In February this year the Supreme Court passed an order of eviction for over a ten lakh tribal people across the country and put another ten lakh in risk of eviction for want of legal claims. This maybe the biggest eviction order in history. 7,67,467 claims from members of Scheduled Tribes and 4,45,047 claims from other forest dwellers were rejected in 17 states. In south India, 3,74,818 claims were rejected. In Karnataka 35, 521 claims from Scheduled Tribes and an additional 1,41,019 claims from Other Forest Dwellers were rejected. The Supreme Court stayed this order.
According to the law, it is the Central government that failed to defend the Forest Rights Act. The Forest Rights Act came into force in 2007. According to the Forest Act, persons who have been either lived in the forests for over 75 years or have traditionally depended on the forest for livelihood may hold claims to these areas. The Forest Rights Act transferred the authority to protect and manage forests from the state through the Forest Department to Local Gram Sabhas. The Act gave executive and judicial power to those Grama Sabhas to recognise the rights of people from the forest. There are sabhas at ward level to recognise tribal hamlets. There are also Sub-Divisional Level Committees and District-Level Committees. The Forest Rights Act also guarantees resettlement of alternative packages in certain situations where the state must evict them.
The Forest Rights Act has been a valuable tool in protecting the rights of people of the forest and protecting the forests themselves from industrial intrusion. These rights can be used simultaneously to protect the natural environment as well as to empower the communities that been custodians of that environment. In India, evictions and decimation of the environment go together.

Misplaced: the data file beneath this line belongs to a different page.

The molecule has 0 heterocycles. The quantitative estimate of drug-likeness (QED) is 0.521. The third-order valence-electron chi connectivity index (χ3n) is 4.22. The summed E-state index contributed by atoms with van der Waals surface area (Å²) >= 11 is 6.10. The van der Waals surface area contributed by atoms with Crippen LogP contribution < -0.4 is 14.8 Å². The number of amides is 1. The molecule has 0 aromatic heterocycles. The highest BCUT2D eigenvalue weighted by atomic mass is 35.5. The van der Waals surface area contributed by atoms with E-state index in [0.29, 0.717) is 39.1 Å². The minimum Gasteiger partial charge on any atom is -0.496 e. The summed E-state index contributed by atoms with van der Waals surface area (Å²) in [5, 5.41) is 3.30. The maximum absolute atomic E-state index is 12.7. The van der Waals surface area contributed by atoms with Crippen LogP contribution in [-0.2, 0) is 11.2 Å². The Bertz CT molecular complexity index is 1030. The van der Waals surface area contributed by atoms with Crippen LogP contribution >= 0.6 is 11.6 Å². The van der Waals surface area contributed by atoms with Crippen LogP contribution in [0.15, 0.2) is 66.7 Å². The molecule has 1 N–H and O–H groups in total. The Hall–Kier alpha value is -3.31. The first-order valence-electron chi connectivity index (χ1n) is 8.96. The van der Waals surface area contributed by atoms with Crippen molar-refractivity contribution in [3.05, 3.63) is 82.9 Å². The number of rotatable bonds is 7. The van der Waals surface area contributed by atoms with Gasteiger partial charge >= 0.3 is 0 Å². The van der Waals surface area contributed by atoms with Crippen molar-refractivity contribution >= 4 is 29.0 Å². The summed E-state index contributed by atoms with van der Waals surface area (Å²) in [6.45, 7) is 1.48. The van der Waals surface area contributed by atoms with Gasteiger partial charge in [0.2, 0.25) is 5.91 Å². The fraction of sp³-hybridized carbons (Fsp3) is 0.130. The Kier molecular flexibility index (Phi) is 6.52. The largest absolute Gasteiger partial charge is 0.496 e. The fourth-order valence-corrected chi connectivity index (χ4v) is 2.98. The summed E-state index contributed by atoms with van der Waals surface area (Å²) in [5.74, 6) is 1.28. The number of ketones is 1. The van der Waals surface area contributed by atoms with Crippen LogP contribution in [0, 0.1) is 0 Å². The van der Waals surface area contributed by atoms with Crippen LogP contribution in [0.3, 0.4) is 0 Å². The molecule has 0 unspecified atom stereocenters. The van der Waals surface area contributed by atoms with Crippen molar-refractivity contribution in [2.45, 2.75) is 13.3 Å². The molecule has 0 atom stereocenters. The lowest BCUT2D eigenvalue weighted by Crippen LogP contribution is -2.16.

To be effective, the law requires awareness and access to institutions. Traditional forest dwellers have less access to the details of the law and are less aware of their rights, making implementation rare. The government has been slow in even regarding recognition of people of the forest. Basic work had not been done, leading to many forest dwellers holding an ambiguous legal status. In January 2016, the Supreme Court directed States to file affidavits to show the status of claims. The next month in February, the Central government failed to even present lawyers to defend the Act. The callousness of the government has led to the precarious situation we have today.
While no Indian government has been supportive of the rights of Adivasis, the current government reversed many of the hard-earned rights of those people. The Forest Rights Act has been subverted by the state to remove any democratic protections forest dwellers have had. Initially they took measures to remove the need for approval by the Gram Sabhas for permission in ecologically sensitive areas. This has led to a breeding ground of corruption where Evictions have been coming in the name of massive state projects, including roads, irrigation, the proposed bullet train, and mining projects.
This has turned into a tool for massive land grab of Forest lands by the state without any involvement of the local Gram Sabhas.